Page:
I’ll try running
diskpart /s HideRecoveryPartitions-UEFI.txt(link) on the source machine and see if that prevents FOG from getting confused.
Prior to using FOG, we imaged computers individually from a USB drive. We booted to Win PE and ran
diskpart /s CreatePartitions-UEFI.txtand
We used that process when setting up the source computer.
Here are the contents of
rem == CreatePartitions-UEFI.txt == rem == These commands are used with DiskPart to rem set up the drive and ecreate five partitions rem for a UEFI/GPT-based PC. rem Adjust the partition sizes to fill the drive rem as necessary. == select disk 0 clean convert gpt rem == 1. Windows RE tools partition =============== create partition primary size=300 format quick fs=ntfs label="Windows RE tools" assign letter="T" set id="de94bba4-06d1-4d40-a16a-bfd50179d6ac" gpt attributes=0x8000000000000001 rem == 2. System partition ========================= create partition efi size=100 rem ** NOTE: For Advanced Format 4Kn drives, rem change this value to size = 260 ** format quick fs=fat32 label="System" assign letter="S" rem == 3. Microsoft Reserved (MSR) partition ======= create partition msr size=128 rem == 4. Windows partition ======================== rem == a. Create the Windows partition ========== create partition primary rem == b. Create space for the recovery image === shrink minimum=15000 rem == c. Prepare the Windows partition ========= format quick fs=ntfs label="Windows" assign letter="C" rem === 5. Recovery image partition ================ create partition primary format quick fs=ntfs label="Recovery image" assign letter="R" set id="de94bba4-06d1-4d40-a16a-bfd50179d6ac" gpt attributes=0x8000000000000001 list volume exit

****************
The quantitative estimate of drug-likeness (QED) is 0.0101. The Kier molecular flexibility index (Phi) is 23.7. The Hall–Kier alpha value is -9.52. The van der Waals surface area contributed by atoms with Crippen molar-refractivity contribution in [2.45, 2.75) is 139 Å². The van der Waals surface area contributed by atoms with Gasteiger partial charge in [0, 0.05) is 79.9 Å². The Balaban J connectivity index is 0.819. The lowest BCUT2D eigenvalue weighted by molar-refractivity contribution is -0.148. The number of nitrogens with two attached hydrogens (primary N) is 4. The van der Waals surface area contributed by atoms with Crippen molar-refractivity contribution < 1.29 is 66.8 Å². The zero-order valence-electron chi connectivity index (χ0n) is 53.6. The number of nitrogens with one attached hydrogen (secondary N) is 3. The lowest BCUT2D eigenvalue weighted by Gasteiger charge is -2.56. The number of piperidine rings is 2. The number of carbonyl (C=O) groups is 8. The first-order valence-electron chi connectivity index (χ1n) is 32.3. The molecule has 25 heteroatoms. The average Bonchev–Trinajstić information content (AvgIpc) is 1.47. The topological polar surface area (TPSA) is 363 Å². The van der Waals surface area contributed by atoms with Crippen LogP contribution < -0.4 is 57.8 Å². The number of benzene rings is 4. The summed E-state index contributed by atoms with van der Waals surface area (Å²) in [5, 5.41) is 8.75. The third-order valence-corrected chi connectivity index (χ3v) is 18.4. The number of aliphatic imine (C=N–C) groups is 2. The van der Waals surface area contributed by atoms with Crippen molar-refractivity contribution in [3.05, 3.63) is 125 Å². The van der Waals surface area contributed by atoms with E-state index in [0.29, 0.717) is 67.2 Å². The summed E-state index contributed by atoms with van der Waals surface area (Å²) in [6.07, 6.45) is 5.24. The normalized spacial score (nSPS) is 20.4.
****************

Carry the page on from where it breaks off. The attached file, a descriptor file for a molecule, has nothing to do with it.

@browlry That first partition is suspect. Normally that first partition on the disk is the efi boot partition. Are you using some kind of third party disk encryption system (not bitlocker)? It could also be an OEM repair partition too, but its surely suspect.
Its possible since its not an efi partition the fog code is getting confused. The rest of the disk structure looks OK.
Thank you for the response.
Here are the contents of